W.E.B. Du Bois would be proud of an ongoing effort to “translate” all 38 plays by William Shakespeare into an English intelligible to contemporary patrons of the stage.
“I sit with Shakespeare,” Du Bois wrote, “and he winces not.”
The great race man — a founder of the NAACP, the first African-American to receive a doctorate from Harvard (an honor not to him but the institution), and a public intellectual before that term had even been coined — claimed for himself the most exalted of high culture.
His earliest employment had included a stint, within a cohort of Black classicists, as a professor of Greek and Latin at Wilberforce University. In his magisterial 1903 collection, The Souls of Black Folk, he considered with subtlety not only what it means to be a problem (the “Negro Problem”) but also how it is possible to possess and reconcile a dual identity.
He proposed the rights, and, as significantly, the responsibilities of the “talented tenth” who would not settle for less than equality in every sphere and who would champion those whom they would lead. Among the giants he celebrated was Ira Aldridge, the African-American actor who was the first to achieve fame, claiming roles such as Othello otherwise portrayed by Whites in blackface.
Du Bois was like Shakespeare: he took in all the world offered. He assimilated experiences to himself, not vice versa.
A friend of mine, through his Hitz Family Foundation, has commissioned the Oregon Shakespeare Festival to make these works accessible to all audiences. The OSF, in turn, has hired a diverse range of interpreters, including people of color and women. The “Play On!” project, which staged readings of all 38 of the comedies, tragedies, histories and “problem plays” – even disputed titles such as Edward III, earlier this summer in New York City – deserves respect. They are embracing a tradition as living, not dead, to be engaged with instead of admired, available to all who would recite iambic pentameter.
In San Francisco, the African American Shakespeare Company is putting on Macbeth using the new script. Set in a homeless encampment with the background projected on a screen above the players, this iteration of the Scottish Play, as it is called by superstitious thespians, has the full scope and exhilarating sentiment of any other interpretation of the soldier who seizes the crown through murder.
Encouraged by his wife, the Lady Macbeth – who would give a bad name to raw ambition – the new Thane of Cawdor, awarded the title due to the treason of the prior officeholder, decides to murder King Duncan. The frame story, placing Macbeth as another troubled soul among the many who are making the best of their circumstances under a bridge, renders them pathetic as pretending or serious as symbolic. King Duncan is a mentally disabled young man given a crown plucked from the trash, plopped into a wheelchair for a throne.
In modern dress, and for a run of under two hours sans intermission, the actors depict the madness of aspiring to power without principles. The companion in war to Macbeth, Banquo, is a woman rather than a man, as is the guard at the door of the castle who is summoned in the middle of the night by guests demanding entry.
Such alterations are not unusual. In Washington, D.C., the Folger Shakespeare Library last season offered the Restoration-era William Davenant Macbeth, as effected by inmates of the Bedlam asylum. It is the adjustment of the words that will upset critics who appoint themselves guardians of the standards for sophistication. They are challenged if others comprehend.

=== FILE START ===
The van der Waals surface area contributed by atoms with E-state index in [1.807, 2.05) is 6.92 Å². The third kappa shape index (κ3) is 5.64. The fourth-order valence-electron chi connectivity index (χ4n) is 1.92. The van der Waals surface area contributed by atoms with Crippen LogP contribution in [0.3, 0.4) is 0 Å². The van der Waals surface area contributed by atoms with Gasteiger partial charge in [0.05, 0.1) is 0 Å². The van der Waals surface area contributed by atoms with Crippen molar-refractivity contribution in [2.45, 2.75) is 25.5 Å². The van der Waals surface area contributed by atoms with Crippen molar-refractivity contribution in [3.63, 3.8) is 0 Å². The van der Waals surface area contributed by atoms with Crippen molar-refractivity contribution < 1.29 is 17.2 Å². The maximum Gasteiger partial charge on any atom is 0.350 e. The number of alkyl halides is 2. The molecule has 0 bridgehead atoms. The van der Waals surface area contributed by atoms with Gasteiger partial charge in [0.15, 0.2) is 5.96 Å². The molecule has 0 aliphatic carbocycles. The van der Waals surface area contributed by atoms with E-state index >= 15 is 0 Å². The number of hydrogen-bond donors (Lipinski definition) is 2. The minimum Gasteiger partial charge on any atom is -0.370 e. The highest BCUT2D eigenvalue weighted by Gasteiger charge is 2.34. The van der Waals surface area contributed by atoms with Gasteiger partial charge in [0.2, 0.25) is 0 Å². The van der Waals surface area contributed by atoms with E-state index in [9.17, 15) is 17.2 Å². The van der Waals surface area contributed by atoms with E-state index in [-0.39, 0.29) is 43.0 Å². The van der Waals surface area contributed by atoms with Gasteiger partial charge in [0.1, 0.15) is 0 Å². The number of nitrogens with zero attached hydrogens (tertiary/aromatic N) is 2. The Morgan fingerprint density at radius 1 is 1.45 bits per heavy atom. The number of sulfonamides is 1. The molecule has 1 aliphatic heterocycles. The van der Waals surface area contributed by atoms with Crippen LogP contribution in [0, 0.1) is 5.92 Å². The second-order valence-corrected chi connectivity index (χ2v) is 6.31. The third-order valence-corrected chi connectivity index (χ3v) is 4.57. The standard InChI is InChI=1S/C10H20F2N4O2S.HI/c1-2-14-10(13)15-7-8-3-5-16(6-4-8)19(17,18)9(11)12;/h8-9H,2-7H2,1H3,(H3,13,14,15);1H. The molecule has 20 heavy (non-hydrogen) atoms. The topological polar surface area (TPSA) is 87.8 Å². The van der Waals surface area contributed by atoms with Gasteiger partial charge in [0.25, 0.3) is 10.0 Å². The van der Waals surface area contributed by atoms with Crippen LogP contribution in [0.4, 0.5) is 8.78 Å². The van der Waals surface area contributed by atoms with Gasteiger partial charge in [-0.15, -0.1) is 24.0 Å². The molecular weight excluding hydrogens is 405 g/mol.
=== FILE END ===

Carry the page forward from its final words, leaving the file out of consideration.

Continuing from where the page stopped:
Many others have revised Shakespeare. However earnest they might have been, they were met with derision by observers. Irish poet Nahum Tate’s King Lear, performed in 1681 when the Bard was merely another among many Elizabethan poets, rescued the tragedy from itself: the title character returns to rule, and the youngest daughter, Cordelia, ends up with Edgar, who inherits the land. It was popular, continuing to be produced for generations.
The Lambs, siblings Charles and Mary, created the children’s volume, Tales from Shakespeare, which was reprinted repeatedly, becoming a standard introduction to the canon. They contributed to the establishment of the dramatist as essential, required reading for anybody who would claim to be educated.
The Bowdlers, siblings Thomas and Henrietta, wished to present a clean, family-friendly version of the plays, without blasphemy or perversity. In Hamlet, for example, Ophelia does not commit suicide but dies by drowning in an accident. Their name became a synonym for censorship, which sums up how scholars have regarded their editorial judgment.
Macbeth was taken on by Migdalia Cruz. A Bronx-born Latina, she has 50 credits. Shakespeare’s language and her amendments are seamless. The best lines, such as Macbeth late in the day declaring his tale to be told by an idiot, “full of sound and fury, signifying nothing,” are intact, as they should be. They can be understood without explanatory notes.
Only one update is noticeable: a character refers to a “carbon copy.” It should be fine. Young spectators likely associate carbon paper, which has existed since the early nineteenth century, with antiquity, since typewriters are collector’s items now.
The goal is to supplement, not substitute, the Folios that established Shakespeare as the author of authors, the singular talent who defined our culture. The people participating are, like W.E.B. Du Bois, entering a conversation from which they were previously excluded. By doing so, they are claiming their own stories.
Frank H. Wu is the William L. Prosser Distinguished Professor at the University of California Hastings College of the Law. You can follow him on Twitter @Frankhwu